Sonos will deny updates to those who snub rewritten privacy terms
Your data, or we cut you off
Craig Shelburne, chief legal officer for the company, shared Sonos' plan in a blog post on Tuesday, characterizing the change as an effort to improve how customers experience its products.
Sonos has always collected functional data from its devices. "If you choose to authorize Spotify," a company spokesperson explained in a phone interview with The Register, "we need to share information with Spotify."
But now it intends to collect more, partly as a consequence of new capabilities like voice control – which involves a third-party partner in the form of Amazon – and partly to better understand how its devices are used.
Customers will be able to opt out of providing some data, but not all of it. Required functional information includes:
Email address, location, language preference, product serial number, IP address, and Sonos account login information.
Product type, controller device type, operating system of controller, software version information, content source (audio line in), signal input (for example, whether your TV outputs a specific audio signal such as Dolby to your Sonos system), information about Wi-Fi antennas, audio settings (such as equalization or stereo pair), product orientation, room names you have assigned to your Sonos product, whether your product has been tuned using Sonos Trueplay technology, and error information.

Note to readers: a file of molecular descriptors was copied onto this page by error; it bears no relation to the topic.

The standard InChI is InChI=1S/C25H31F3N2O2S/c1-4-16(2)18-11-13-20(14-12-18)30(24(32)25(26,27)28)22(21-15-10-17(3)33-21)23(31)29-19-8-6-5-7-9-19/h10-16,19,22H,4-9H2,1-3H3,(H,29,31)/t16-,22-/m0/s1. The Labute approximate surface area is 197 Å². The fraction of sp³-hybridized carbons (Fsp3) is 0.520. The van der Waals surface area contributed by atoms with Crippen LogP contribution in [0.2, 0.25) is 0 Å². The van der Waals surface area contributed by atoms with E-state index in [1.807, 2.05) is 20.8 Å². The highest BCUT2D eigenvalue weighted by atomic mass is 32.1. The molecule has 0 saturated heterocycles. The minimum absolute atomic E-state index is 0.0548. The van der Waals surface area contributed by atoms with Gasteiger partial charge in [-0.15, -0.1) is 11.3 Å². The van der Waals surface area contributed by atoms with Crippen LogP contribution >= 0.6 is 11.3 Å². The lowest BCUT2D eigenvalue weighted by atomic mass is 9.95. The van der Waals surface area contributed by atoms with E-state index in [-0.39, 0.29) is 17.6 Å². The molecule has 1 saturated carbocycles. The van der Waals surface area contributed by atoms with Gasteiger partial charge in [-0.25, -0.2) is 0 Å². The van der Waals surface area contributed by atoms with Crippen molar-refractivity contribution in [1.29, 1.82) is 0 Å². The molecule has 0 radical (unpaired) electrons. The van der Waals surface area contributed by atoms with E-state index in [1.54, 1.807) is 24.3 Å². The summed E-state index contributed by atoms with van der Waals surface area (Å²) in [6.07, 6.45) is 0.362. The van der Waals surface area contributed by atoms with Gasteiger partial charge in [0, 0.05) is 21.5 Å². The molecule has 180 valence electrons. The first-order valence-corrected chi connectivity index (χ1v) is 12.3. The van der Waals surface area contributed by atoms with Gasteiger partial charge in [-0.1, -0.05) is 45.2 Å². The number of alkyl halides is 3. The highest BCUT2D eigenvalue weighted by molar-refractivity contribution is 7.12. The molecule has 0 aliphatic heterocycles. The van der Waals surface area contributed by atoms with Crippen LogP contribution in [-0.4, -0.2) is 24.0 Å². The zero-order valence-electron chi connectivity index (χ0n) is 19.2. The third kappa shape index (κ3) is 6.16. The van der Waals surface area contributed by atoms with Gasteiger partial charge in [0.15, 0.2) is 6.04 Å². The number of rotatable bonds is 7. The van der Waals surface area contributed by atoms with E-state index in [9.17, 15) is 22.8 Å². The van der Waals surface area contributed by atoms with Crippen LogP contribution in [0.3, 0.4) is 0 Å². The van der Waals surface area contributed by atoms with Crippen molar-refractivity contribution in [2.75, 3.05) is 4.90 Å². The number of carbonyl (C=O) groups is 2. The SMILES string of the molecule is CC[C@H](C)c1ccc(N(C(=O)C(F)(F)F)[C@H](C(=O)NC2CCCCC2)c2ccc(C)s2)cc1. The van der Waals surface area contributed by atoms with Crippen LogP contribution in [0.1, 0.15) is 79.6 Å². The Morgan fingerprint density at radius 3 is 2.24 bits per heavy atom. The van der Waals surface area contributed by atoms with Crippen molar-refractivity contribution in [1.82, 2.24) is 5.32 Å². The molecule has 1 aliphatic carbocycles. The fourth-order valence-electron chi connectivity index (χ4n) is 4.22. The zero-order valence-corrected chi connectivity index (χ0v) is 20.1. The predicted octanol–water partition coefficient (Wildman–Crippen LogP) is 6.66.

"If you choose not to provide the functional data, you won't be able to receive software updates," the Sonos spokesperson explained. "It's not like if you don't accept it, we'd be shutting down your device or intentionally bricking it."
It's more like deprecating your Sonos system. The speakers and associated app will still function, but will not see further improvements or security fixes. And the app may get left behind by future updates to Android, iOS, macOS, or Windows.
In their book, "The End of Ownership" [PDF], Aaron Perzanowski, a law professor at Case Western Reserve University, and Jason Schultz, a law professor at New York University, observe that people today operate in a market that offers a choice between ownership of physical goods and conditional access to digital goods.
"The most immediate consequence of nonownership is the long list of substantive rights we lose," they wrote. "The prohibitions found in most EULAs and enforced by most DRM contrast starkly with the default rules of private property. You can't resell a product you don't own. You can't lend it, give it away, or donate it. You can't read, watch, or listen on unapproved devices. You can't modify or repair the devices you use." ?